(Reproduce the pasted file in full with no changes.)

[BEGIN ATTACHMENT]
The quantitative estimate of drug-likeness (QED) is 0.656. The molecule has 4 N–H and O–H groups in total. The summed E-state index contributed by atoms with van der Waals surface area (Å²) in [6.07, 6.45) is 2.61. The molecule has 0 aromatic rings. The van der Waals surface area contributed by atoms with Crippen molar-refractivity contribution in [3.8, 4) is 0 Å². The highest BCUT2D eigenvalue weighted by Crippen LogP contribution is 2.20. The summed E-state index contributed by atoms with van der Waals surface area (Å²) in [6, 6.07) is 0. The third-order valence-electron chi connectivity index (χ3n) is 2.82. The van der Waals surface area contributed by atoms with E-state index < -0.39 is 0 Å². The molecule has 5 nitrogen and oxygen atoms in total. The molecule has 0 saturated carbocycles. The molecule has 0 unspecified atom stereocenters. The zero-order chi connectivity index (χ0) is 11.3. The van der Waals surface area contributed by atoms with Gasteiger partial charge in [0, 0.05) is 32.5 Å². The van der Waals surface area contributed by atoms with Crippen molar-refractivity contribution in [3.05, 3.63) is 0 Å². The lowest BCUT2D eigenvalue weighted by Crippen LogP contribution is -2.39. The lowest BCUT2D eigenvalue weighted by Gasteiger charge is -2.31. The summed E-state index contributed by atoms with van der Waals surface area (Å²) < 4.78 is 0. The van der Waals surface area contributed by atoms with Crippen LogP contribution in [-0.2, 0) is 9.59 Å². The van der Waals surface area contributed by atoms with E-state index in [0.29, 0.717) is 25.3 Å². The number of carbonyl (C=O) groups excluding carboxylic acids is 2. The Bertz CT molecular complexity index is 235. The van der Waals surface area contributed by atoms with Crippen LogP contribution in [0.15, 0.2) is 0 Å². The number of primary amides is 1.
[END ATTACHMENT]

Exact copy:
The quantitative estimate of drug-likeness (QED) is 0.656. The molecule has 4 N–H and O–H groups in total. The summed E-state index contributed by atoms with van der Waals surface area (Å²) in [6.07, 6.45) is 2.61. The molecule has 0 aromatic rings. The van der Waals surface area contributed by atoms with Crippen molar-refractivity contribution in [3.8, 4) is 0 Å². The highest BCUT2D eigenvalue weighted by Crippen LogP contribution is 2.20. The summed E-state index contributed by atoms with van der Waals surface area (Å²) in [6, 6.07) is 0. The third-order valence-electron chi connectivity index (χ3n) is 2.82. The van der Waals surface area contributed by atoms with E-state index < -0.39 is 0 Å². The molecule has 5 nitrogen and oxygen atoms in total. The molecule has 0 saturated carbocycles. The molecule has 0 unspecified atom stereocenters. The zero-order chi connectivity index (χ0) is 11.3. The van der Waals surface area contributed by atoms with Gasteiger partial charge in [0, 0.05) is 32.5 Å². The van der Waals surface area contributed by atoms with Crippen molar-refractivity contribution in [3.05, 3.63) is 0 Å². The lowest BCUT2D eigenvalue weighted by Crippen LogP contribution is -2.39. The lowest BCUT2D eigenvalue weighted by Gasteiger charge is -2.31. The summed E-state index contributed by atoms with van der Waals surface area (Å²) < 4.78 is 0. The van der Waals surface area contributed by atoms with Crippen LogP contribution in [-0.2, 0) is 9.59 Å². The van der Waals surface area contributed by atoms with E-state index in [0.29, 0.717) is 25.3 Å². The number of carbonyl (C=O) groups excluding carboxylic acids is 2. The Bertz CT molecular complexity index is 235. The van der Waals surface area contributed by atoms with Crippen LogP contribution in [0.15, 0.2) is 0 Å². The number of primary amides is 1.